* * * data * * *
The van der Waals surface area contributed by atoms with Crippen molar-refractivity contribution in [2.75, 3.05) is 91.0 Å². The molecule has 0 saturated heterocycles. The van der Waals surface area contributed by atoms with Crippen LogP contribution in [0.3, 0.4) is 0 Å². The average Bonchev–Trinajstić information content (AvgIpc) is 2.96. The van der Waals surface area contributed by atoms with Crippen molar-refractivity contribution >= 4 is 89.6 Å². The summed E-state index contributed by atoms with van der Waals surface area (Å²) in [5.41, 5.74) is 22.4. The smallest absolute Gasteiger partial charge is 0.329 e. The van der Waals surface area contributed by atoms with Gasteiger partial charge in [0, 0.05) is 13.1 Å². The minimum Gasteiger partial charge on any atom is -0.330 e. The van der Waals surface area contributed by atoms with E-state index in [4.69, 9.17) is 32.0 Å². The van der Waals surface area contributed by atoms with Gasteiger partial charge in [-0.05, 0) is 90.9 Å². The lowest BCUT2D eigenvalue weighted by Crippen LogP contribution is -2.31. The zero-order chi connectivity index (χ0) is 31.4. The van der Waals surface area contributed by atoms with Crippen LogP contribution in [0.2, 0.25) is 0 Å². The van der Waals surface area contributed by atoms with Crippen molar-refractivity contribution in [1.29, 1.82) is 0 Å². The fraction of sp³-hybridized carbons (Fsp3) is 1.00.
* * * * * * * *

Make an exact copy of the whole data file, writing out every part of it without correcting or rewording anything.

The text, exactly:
The van der Waals surface area contributed by atoms with Crippen molar-refractivity contribution in [2.75, 3.05) is 91.0 Å². The molecule has 0 saturated heterocycles. The van der Waals surface area contributed by atoms with Crippen LogP contribution in [0.3, 0.4) is 0 Å². The average Bonchev–Trinajstić information content (AvgIpc) is 2.96. The van der Waals surface area contributed by atoms with Crippen molar-refractivity contribution >= 4 is 89.6 Å². The summed E-state index contributed by atoms with van der Waals surface area (Å²) in [5.41, 5.74) is 22.4. The smallest absolute Gasteiger partial charge is 0.329 e. The van der Waals surface area contributed by atoms with Gasteiger partial charge in [0, 0.05) is 13.1 Å². The minimum Gasteiger partial charge on any atom is -0.330 e. The van der Waals surface area contributed by atoms with E-state index in [4.69, 9.17) is 32.0 Å². The van der Waals surface area contributed by atoms with Gasteiger partial charge in [-0.05, 0) is 90.9 Å². The lowest BCUT2D eigenvalue weighted by Crippen LogP contribution is -2.31. The zero-order chi connectivity index (χ0) is 31.4. The van der Waals surface area contributed by atoms with Crippen LogP contribution in [0.2, 0.25) is 0 Å². The van der Waals surface area contributed by atoms with Crippen molar-refractivity contribution in [1.29, 1.82) is 0 Å². The fraction of sp³-hybridized carbons (Fsp3) is 1.00.